Speaking of that next step, line 23 defines the HTML::Table object. Then lines 24 to 40 add the first row, one column at a time. This first row is special: the contents come from the first data line, which is presumed to be the column labels from the ps command. And the column heads need to have links to control the sorting on subsequent invocations.

Lines 24 to 27 define the parameters for this for loop. @headers is the entire header info from the two-dimensional array and $col is the current column number (0-based). We execute this loop over every element of @headers.

Line 28 converts the 0-based column number into a 1-based ``tag'', which really is just another column number except that I had already used $col for a variable name. Line 29 defines the icon that will be associated with this column, initially empty.

Lines 30 to 36 adjust both the tag and the icon to control sorting parameters. If the tag is the same as the sort column, then we're at the column that wants to be sorted in an ascending order. So, we flip the direction and flip the tag to its negative value. Similarly, if the tag is the opposite direction of the sort column, we are performing a descending sort, so we'll flip back to a forward sort.

Another way to say this is that if we have 5 columns, initially we'll dump out ``1, 2, 3, 4, 5'' for the 5 tags. If the third tag is selected, on the next time we dump out ``1, 2, -3, 4, 5'' so that selecting it a second time will perform a descending sort, but selecting any of the others creates an ascending sort on that column. And selecting the column that's already in descending sort will make it an ascending sort once again. Simple but intuitive user interface. The icons are included from the standard Apache distribution in the standard places. I was too lazy to invent my own.

Lines 37 through 39 add the column to the first (only) row of the table. Each label is wrapped in an A HREF=... with a target of this same script and the appropriate sort flag. Note that the labels are HTML-entitized, in case the output of ps has a column like X&Y or some other HTML-significant character.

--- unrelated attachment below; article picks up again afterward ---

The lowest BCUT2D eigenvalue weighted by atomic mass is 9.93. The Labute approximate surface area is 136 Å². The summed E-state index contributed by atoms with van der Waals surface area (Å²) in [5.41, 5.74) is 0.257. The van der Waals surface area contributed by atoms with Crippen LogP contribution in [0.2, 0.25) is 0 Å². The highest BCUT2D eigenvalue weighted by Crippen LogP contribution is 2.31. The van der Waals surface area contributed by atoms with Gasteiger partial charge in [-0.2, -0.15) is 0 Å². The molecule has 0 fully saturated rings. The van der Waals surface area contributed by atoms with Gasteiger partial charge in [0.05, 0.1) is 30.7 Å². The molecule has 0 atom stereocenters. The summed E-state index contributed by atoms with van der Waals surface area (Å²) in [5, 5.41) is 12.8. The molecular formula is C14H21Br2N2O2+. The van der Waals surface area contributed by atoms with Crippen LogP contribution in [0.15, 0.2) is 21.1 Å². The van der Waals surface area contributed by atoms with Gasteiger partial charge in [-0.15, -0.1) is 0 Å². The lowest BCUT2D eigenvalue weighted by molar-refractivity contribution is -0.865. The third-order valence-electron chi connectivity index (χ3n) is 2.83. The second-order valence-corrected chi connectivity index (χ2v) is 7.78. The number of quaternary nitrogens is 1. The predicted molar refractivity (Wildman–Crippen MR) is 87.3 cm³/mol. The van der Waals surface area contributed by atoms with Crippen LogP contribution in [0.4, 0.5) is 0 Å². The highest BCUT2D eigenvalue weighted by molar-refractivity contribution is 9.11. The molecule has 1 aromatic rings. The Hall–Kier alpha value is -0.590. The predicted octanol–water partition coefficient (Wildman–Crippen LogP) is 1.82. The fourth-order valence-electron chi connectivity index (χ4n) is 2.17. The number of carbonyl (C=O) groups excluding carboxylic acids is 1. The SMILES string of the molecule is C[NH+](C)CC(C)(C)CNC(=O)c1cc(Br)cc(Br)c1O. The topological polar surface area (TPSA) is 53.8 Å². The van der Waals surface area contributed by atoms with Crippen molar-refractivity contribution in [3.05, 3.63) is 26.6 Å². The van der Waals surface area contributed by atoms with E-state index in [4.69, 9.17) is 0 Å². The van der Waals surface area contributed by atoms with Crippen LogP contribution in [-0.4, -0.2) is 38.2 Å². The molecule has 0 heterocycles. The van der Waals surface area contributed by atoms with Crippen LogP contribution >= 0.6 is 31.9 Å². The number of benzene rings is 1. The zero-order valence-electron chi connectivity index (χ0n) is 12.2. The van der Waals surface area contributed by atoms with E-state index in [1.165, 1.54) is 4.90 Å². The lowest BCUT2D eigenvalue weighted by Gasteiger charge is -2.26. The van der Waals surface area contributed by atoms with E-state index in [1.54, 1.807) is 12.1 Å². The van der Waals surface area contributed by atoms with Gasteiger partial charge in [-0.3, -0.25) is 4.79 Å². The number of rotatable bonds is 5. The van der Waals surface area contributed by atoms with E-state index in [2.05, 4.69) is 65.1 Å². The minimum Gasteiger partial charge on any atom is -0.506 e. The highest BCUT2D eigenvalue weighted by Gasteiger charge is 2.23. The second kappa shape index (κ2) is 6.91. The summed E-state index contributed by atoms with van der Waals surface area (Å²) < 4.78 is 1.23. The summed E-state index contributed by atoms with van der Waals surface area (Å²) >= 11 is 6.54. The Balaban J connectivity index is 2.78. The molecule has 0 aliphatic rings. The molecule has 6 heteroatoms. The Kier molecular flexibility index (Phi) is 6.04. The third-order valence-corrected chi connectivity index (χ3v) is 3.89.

Line 41 tells the HTML::Table object that this first row is a ``header'' and should be in some sort of header visual distinction. Some browsers may eventually scroll a too-large body while keeping this header visible. One can only hope.

Lines 45 to 60 handle the request sorting, if any. If $sortcol is positive, we want an ascending sort, and if negative, a descending sort. Line 46 sets up an ``alpha sort needed'' flag, initially false. Line 47 reduces the direction to +1 or -1. Line 48 gets the column number, but reduces it by one to make it 0-based instead of 1-based.

When I first played with this, I had strictly chosen alpha sorts all the time, and then noticed that the numeric columns were getting mangled. So as a first cut, I added an ``alpha needed'' simple heuristic, and it works (mostly). For my data set, if the values are all entirely digits and decimals, with perhaps a leading minus sign, I figure a numeric sort is enough. So lines 51 to 53 run through the data, flipping on the $alpha flag if any non-numeric data is seen.

This actually doesn't work very well for the Start column (the time or possibly the date of process launch). I'd have to add a further heuristic to determine how to sort that particular column. At this point, I didn't much care, so I stopped.

Finally, lines 55 through 59 perform the sort, using either an alpha sort or a numeric sort. The direction multiplies the +1 or -1 from the inner comparison operator by either another +1 or -1, to correctly invert the direction of the sort. However, another way to write this would be: